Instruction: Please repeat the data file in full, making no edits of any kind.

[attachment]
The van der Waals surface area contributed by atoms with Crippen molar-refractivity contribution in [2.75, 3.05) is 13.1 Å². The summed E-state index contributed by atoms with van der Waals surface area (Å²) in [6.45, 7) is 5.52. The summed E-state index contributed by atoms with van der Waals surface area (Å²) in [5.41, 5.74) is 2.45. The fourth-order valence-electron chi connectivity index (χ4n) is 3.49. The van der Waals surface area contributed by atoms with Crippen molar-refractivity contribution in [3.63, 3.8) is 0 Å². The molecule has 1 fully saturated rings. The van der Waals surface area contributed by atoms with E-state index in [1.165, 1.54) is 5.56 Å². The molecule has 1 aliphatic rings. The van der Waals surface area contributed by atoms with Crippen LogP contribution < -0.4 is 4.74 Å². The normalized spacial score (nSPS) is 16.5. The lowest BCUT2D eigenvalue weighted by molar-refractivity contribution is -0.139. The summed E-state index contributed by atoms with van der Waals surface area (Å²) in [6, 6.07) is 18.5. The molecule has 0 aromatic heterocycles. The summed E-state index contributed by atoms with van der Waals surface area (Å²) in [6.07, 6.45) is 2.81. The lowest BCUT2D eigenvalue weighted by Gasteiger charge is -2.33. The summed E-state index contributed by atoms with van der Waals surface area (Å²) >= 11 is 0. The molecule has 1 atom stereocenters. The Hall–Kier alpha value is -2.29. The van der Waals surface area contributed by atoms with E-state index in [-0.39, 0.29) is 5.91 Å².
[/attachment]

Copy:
The van der Waals surface area contributed by atoms with Crippen molar-refractivity contribution in [2.75, 3.05) is 13.1 Å². The summed E-state index contributed by atoms with van der Waals surface area (Å²) in [6.45, 7) is 5.52. The summed E-state index contributed by atoms with van der Waals surface area (Å²) in [5.41, 5.74) is 2.45. The fourth-order valence-electron chi connectivity index (χ4n) is 3.49. The van der Waals surface area contributed by atoms with Crippen molar-refractivity contribution in [3.63, 3.8) is 0 Å². The molecule has 1 fully saturated rings. The van der Waals surface area contributed by atoms with E-state index in [1.165, 1.54) is 5.56 Å². The molecule has 1 aliphatic rings. The van der Waals surface area contributed by atoms with Crippen LogP contribution < -0.4 is 4.74 Å². The normalized spacial score (nSPS) is 16.5. The lowest BCUT2D eigenvalue weighted by molar-refractivity contribution is -0.139. The summed E-state index contributed by atoms with van der Waals surface area (Å²) in [6, 6.07) is 18.5. The molecule has 0 aromatic heterocycles. The summed E-state index contributed by atoms with van der Waals surface area (Å²) in [6.07, 6.45) is 2.81. The lowest BCUT2D eigenvalue weighted by Gasteiger charge is -2.33. The summed E-state index contributed by atoms with van der Waals surface area (Å²) >= 11 is 0. The molecule has 1 atom stereocenters. The Hall–Kier alpha value is -2.29. The van der Waals surface area contributed by atoms with E-state index in [-0.39, 0.29) is 5.91 Å².